Hydrogen Permeability of Incoloy 800H, Inconel 617, and Haynes 230 Alloys

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A potential issue in the design of the NGNP reactor and high-temperature components is the permeation of fission generated tritium and hydrogen product from downstream hydrogen generation through high-temperature components. Such permeation can result in the loss of fission-generated tritium to the environment and the potential contamination of the helium coolant by permeation of product hydrogen into the coolant system. The issue will be addressed in the engineering design phase, and requires knowledge of permeation characteristics of the candidate alloys. Of three potential candidates for high-temperature components of the NGNP reactor design, the hydrogen permeability has been documented well only ... continued below

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Calderoni, Pattrick July 1, 2010.

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A potential issue in the design of the NGNP reactor and high-temperature components is the permeation of fission generated tritium and hydrogen product from downstream hydrogen generation through high-temperature components. Such permeation can result in the loss of fission-generated tritium to the environment and the potential contamination of the helium coolant by permeation of product hydrogen into the coolant system. The issue will be addressed in the engineering design phase, and requires knowledge of permeation characteristics of the candidate alloys. Of three potential candidates for high-temperature components of the NGNP reactor design, the hydrogen permeability has been documented well only for Incoloy 800H, but at relatively high partial pressures of hydrogen. Hydrogen permeability data have been published for Inconel 617, but only in two literature reports and for partial pressures of hydrogen greater than one atmosphere, far higher than anticipated in the NGNP reactor. The hydrogen permeability of Haynes 230 has not been published. To support engineering design of the NGNP reactor components, the hydrogen permeability of Inconel 617 and Haynes 230 were determined using a measurement system designed and fabricated at the Idaho National Laboratory. The performance of the system was validated using Incoloy 800H as reference material, for which the permeability has been published in several journal articles. The permeability of Incoloy 800H, Inconel 617 and Haynes 230 was measured in the temperature range 650 to 950 °C and at hydrogen partial pressures of 10-3 and 10-2 atm, substantially lower pressures than used in the published reports. The measured hydrogen permeability of Incoloy 800H and Inconel 617 were in good agreement with published values obtained at higher partial pressures of hydrogen. The hydrogen permeability of Inconel 617 and Haynes 230 were similar, about 50% greater than for Incoloy 800H and with similar temperature dependence.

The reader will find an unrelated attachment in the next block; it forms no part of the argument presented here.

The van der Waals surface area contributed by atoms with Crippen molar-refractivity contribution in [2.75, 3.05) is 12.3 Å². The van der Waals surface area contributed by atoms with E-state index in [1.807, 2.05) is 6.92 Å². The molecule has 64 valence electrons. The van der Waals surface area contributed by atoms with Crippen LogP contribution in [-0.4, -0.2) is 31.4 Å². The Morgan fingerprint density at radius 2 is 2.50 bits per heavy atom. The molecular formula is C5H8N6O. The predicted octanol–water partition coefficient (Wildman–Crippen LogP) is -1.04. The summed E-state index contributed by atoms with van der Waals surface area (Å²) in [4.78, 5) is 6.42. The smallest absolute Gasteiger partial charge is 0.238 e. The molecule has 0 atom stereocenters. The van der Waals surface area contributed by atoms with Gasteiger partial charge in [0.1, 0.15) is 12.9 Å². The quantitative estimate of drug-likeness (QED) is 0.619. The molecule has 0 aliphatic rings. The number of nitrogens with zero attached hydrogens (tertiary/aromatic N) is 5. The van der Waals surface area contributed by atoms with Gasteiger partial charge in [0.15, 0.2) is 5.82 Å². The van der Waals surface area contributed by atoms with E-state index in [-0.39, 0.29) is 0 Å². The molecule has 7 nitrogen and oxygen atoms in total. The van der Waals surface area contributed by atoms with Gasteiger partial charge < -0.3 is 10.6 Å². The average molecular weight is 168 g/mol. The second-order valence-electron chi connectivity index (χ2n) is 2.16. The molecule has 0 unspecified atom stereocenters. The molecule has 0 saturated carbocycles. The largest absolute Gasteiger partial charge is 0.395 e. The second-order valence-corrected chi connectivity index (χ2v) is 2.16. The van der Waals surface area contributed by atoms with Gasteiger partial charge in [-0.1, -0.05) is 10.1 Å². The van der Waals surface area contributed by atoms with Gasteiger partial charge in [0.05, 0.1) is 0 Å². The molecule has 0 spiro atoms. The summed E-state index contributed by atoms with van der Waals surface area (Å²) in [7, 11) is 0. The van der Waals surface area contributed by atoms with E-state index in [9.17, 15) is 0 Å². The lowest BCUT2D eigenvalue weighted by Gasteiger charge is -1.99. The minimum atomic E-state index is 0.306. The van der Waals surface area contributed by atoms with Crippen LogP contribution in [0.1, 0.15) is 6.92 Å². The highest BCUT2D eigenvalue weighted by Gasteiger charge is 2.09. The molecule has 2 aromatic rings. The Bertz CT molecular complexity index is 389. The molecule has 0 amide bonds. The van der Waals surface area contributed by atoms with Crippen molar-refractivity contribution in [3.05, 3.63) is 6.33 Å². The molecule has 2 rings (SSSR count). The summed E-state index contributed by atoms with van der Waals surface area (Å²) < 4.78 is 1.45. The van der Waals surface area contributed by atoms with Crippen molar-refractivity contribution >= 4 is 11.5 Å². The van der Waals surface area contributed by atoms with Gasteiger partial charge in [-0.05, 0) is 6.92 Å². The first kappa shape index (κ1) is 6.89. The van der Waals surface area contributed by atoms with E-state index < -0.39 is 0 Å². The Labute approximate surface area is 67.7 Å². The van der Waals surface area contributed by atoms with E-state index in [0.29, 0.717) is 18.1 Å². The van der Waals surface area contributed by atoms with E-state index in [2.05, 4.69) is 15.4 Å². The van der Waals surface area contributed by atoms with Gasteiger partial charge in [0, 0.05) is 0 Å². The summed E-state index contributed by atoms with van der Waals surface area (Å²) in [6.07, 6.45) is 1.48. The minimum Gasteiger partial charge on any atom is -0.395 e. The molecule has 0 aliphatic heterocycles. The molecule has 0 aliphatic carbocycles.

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  • Report No.: INL/EXT-10-19387
  • Grant Number: DE-AC07-05ID14517
  • DOI: 10.2172/989876 | External Link
  • Office of Scientific & Technical Information Report Number: 989876
  • Archival Resource Key: ark:/67531/metadc1014510

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  • July 1, 2010

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  • Oct. 14, 2017, 8:36 a.m.

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  • Nov. 3, 2017, 4:34 p.m.

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Calderoni, Pattrick. Hydrogen Permeability of Incoloy 800H, Inconel 617, and Haynes 230 Alloys, report, July 1, 2010; Idaho. (digital.library.unt.edu/ark:/67531/metadc1014510/: accessed July 21, 2018), University of North Texas Libraries, Digital Library, digital.library.unt.edu; crediting UNT Libraries Government Documents Department.